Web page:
Monday, October 10, 2022

Ordinary People?

Nicola Shulman offers up some doozies in her TLS review of two collections of obits, Lives Less Ordinary and Eccentric Lives, the latter culled from The Daily Telegraph. “Confronted with the information that the software engineer John McAfee (1945-2021) pledged to ‘eat his own dick on national television’ if Bitcoin didn’t hit $500,000 by 2020, the eye jumps to the bottom of the page. Here it says ‘he killed himself on June 23, 2021, but furnishes no details." English obituaries appear to be opinioned, with their mandate being not only to memorialize but also to evaluate the lives of the deceased.  The Times obituary of Stephen Joyce, the grandson of James, pulls no punches. Shulman quotes the barbs at length. “No publisher, author, producer, curator or politician who dared to invoke the name of James Joyce was safe from his grandson’s strictures.” Apparently Joyce Jr. once told a Canadian professor, “You should consider a new career as a garbage collector in New York City, because you’ll never quote a Joyce text again.” Shulman's review of these two tomes or tombs is a riot. Death be not proud? “He always resisted the urge to self-deprecate (George Pinto, Merchant Banker)…De’Ath’s life was one largely devoid of contrition.” “He is survived by his fourth wife Emily, and two sons.” “Barely you think,” comments the reviewer about Nosher Morgan “succumbing in the aftermath of 'a massive bender' to celebrate being sacked from his own security company.” The locutions that Shulman singles out are the epitome of a kind of British arcaneness and eccentricity for which the TLS provides the ultimate post mortem.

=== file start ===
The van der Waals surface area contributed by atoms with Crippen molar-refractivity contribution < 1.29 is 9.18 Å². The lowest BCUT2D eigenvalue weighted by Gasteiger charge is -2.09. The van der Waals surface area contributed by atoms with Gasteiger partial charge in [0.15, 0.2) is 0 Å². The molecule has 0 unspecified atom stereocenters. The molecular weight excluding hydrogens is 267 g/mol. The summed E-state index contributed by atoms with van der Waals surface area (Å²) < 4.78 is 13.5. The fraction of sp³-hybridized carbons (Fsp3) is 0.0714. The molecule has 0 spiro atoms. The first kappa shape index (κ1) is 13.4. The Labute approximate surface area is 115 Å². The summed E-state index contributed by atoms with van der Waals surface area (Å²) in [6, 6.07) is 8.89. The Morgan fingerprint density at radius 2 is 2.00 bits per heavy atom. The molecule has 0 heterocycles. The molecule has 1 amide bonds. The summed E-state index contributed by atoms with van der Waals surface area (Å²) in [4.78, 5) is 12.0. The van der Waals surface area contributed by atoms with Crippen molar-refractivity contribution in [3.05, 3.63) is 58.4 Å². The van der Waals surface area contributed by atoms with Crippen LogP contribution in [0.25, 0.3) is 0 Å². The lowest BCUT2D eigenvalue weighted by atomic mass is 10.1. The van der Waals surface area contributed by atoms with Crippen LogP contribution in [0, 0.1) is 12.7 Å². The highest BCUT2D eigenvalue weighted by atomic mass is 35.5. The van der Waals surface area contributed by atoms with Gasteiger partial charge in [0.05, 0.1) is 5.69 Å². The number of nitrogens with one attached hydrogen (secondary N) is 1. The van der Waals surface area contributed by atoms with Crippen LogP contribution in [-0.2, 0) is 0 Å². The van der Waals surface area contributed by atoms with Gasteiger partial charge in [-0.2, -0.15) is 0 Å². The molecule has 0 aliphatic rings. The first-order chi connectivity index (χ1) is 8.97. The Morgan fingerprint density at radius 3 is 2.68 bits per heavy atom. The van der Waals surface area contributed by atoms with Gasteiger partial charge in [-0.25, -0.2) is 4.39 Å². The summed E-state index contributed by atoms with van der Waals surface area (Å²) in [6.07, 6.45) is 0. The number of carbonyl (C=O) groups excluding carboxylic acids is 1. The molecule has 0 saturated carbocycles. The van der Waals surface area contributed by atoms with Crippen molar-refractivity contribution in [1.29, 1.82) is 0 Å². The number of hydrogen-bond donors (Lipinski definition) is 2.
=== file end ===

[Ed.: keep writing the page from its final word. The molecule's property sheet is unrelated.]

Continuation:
read "Obit." by Francis Levy, HuffPost

and watch the trailer for Erotomania

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